My mother's upbringing was very different from my father's. Where Dad's family was just a bit rowdy, Mom's family was more reserved. They say that opposites attract and I think in my parents' case, it was true.
Mom was raised in Blackduck where her father was the depot agent for the railroad. My grandfather's first wife had died the day after giving birth to their daughter, Dorothy. A couple of years later he married my grandma, Gladys Morehouse. Mother had one brother and four sisters besides Dorothy, the fifth sister being stillborn. She was next to the youngest in age.
Born in 1924, Mom grew up during the Great Depression. The family was fortunate in that my grandfather had a job and was able to keep it during that time when so many were out of work, and was able provide for his family. They lived a life typical for small town America with all of the children going to school and graduating from high school, where many other less fortunate children had to quit school and help out on family farms or look for other means to financially help their families. Mom's family was not rich by any stretch of the imagination, but neither were they destitute.
My mother's family was musically inclined. All of the children except the youngest played the violin and some played piano. Mother learned to play violin, cello, guitar and piano. I was lucky to have been born first in my family, for I was able to hear Mom play all the instruments before the crippling in her hands made it impossible. My sister may have heard her play, but my brother who is 15 years my junior, never did.
In addition to my grandfather's work for the railroad, he was a lay minister. To my knowledge he was never ordained, but he held church services in the nearby community of Nebish for many years. My mother and her siblings, who all had good singing voices as well as a talent for playing instruments, went with him to provide the music for the services. As a side note, my Grandfather Paul preached the funeral service for my Grandfather Matheny in October of 1936.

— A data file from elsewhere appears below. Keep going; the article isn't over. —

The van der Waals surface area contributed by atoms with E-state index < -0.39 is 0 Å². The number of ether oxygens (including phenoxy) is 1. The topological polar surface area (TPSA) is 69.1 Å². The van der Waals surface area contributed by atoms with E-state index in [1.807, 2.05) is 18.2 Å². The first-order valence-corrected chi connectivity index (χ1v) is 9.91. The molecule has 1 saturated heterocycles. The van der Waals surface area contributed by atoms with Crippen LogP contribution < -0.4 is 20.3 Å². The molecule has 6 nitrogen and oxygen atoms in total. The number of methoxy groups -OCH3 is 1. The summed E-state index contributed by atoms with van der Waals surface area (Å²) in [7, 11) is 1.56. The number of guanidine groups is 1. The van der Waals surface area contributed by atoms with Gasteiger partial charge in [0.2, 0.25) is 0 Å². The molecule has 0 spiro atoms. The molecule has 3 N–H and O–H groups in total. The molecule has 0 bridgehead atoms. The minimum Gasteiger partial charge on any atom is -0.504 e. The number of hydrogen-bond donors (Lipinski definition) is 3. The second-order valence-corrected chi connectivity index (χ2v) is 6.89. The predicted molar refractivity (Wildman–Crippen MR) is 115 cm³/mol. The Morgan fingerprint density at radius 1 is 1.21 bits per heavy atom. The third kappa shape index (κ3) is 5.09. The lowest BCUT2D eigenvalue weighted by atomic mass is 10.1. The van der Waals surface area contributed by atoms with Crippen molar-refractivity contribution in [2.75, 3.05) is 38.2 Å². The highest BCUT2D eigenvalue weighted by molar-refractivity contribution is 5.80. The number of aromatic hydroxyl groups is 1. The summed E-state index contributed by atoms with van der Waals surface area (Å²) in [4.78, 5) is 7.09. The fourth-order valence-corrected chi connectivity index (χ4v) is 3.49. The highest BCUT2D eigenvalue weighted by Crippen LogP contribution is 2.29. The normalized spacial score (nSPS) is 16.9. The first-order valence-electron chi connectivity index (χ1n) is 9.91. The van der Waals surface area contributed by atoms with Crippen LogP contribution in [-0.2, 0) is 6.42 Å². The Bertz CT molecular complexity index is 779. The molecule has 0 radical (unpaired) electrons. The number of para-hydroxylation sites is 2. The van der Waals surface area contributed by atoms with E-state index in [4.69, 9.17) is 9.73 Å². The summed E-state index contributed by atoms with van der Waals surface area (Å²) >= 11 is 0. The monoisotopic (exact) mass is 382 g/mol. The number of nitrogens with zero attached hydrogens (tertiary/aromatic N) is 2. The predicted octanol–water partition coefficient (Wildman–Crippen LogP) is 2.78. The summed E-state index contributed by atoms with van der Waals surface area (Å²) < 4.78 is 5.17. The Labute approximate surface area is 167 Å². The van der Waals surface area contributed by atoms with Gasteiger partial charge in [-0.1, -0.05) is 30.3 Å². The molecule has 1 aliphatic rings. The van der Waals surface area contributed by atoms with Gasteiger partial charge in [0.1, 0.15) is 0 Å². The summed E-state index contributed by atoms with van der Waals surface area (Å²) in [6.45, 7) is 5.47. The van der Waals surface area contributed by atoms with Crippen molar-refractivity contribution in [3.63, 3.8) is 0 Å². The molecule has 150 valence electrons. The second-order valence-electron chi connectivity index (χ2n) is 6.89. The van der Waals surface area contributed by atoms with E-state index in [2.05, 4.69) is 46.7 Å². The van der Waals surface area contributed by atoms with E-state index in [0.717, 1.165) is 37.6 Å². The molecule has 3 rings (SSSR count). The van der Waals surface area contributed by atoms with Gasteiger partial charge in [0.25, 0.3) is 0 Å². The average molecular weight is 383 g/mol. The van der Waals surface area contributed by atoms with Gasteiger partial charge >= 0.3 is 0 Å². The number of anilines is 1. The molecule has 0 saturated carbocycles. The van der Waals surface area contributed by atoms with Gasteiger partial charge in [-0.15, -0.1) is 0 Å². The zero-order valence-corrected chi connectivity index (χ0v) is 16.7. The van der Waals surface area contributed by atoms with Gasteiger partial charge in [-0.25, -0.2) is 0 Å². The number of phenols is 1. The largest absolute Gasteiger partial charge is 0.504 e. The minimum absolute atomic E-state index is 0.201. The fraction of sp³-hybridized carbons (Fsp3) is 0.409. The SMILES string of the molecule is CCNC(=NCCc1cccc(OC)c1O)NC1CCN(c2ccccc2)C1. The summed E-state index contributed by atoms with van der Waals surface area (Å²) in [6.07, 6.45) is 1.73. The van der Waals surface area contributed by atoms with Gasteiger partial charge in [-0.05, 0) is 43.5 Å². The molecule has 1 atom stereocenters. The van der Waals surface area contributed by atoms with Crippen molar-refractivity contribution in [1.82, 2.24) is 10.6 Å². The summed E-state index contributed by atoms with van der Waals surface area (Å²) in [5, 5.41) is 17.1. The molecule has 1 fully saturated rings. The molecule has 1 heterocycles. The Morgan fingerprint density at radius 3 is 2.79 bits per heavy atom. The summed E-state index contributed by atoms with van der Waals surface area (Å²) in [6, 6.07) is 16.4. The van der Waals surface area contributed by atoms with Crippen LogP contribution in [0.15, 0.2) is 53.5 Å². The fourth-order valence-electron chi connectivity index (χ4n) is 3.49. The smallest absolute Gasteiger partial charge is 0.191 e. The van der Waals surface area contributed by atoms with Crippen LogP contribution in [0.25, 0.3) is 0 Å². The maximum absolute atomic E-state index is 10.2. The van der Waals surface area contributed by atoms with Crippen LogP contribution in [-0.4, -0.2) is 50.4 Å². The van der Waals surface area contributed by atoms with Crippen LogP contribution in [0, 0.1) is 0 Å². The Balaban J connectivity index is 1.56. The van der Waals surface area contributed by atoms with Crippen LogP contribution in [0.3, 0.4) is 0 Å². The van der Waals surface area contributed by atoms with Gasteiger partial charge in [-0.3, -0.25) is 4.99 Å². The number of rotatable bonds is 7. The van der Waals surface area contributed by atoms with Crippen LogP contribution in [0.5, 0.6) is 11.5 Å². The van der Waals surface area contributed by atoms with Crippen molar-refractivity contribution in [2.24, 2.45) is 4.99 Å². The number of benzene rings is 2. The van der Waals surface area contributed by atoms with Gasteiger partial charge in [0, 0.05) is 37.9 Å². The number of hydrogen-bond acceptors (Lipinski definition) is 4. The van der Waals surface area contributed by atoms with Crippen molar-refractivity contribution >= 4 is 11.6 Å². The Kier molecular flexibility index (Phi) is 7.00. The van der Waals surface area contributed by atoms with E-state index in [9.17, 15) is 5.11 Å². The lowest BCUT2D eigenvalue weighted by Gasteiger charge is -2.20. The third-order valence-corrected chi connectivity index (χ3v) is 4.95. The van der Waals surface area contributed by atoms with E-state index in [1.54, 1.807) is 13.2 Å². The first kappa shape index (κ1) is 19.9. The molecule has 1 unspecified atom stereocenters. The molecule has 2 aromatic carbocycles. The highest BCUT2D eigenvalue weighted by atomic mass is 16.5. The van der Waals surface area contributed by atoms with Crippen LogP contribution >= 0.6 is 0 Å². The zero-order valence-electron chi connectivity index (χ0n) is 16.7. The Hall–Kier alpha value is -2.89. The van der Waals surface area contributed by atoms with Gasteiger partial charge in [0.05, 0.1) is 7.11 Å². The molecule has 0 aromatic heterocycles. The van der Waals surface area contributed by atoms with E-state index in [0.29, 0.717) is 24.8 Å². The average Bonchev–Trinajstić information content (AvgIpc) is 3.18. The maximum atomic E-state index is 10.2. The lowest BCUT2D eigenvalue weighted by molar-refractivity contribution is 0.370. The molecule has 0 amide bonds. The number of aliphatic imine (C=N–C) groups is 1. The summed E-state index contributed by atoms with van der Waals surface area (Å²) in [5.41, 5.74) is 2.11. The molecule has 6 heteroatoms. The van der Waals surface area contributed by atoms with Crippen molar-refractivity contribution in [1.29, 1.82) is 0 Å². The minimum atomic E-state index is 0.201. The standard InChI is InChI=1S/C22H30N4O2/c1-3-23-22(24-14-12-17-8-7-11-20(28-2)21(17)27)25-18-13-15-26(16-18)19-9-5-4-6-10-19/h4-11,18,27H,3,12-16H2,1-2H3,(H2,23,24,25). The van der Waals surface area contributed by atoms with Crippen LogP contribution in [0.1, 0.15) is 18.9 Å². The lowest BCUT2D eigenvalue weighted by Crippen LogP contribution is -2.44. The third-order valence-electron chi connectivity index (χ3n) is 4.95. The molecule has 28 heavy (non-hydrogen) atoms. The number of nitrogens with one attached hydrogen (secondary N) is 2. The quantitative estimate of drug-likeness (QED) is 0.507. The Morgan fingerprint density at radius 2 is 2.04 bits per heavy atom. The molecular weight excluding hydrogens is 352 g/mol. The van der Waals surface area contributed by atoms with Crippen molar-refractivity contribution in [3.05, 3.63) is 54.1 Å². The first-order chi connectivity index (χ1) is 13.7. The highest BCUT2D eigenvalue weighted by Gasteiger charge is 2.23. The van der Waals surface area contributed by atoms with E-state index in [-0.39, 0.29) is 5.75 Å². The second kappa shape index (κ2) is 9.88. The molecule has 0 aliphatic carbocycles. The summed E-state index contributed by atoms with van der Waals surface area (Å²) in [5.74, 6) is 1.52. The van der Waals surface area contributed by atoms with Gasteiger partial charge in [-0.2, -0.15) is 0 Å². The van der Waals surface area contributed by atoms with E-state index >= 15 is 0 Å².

Sometime in the early 1940's, the family, with the exception of the two oldest who had married, moved to St. Paul. Mom's father had problems with his heart (I don't know what the actual diagnosis was. At that time it was just referred to as "heart trouble.") and because of his employment with the railroad, the logical place for his treatment was the Northern Pacific Hospital in St. Paul. It was there he passed on in October of 1947. I was only 16 months old when my grandfather died, so I have very little in the way of memory of him. I once asked my Dad what Grandpa Paul was like, and his description was that he was a stern but fair man.
Mom and Dad were married in St. Paul in July of 1945. Mom's father wanted her to wait until she was 21 years of age before marrying, so she honored his request by setting the wedding date for one week after her 21st birthday. Mother was married to Dad for nearly 51 years.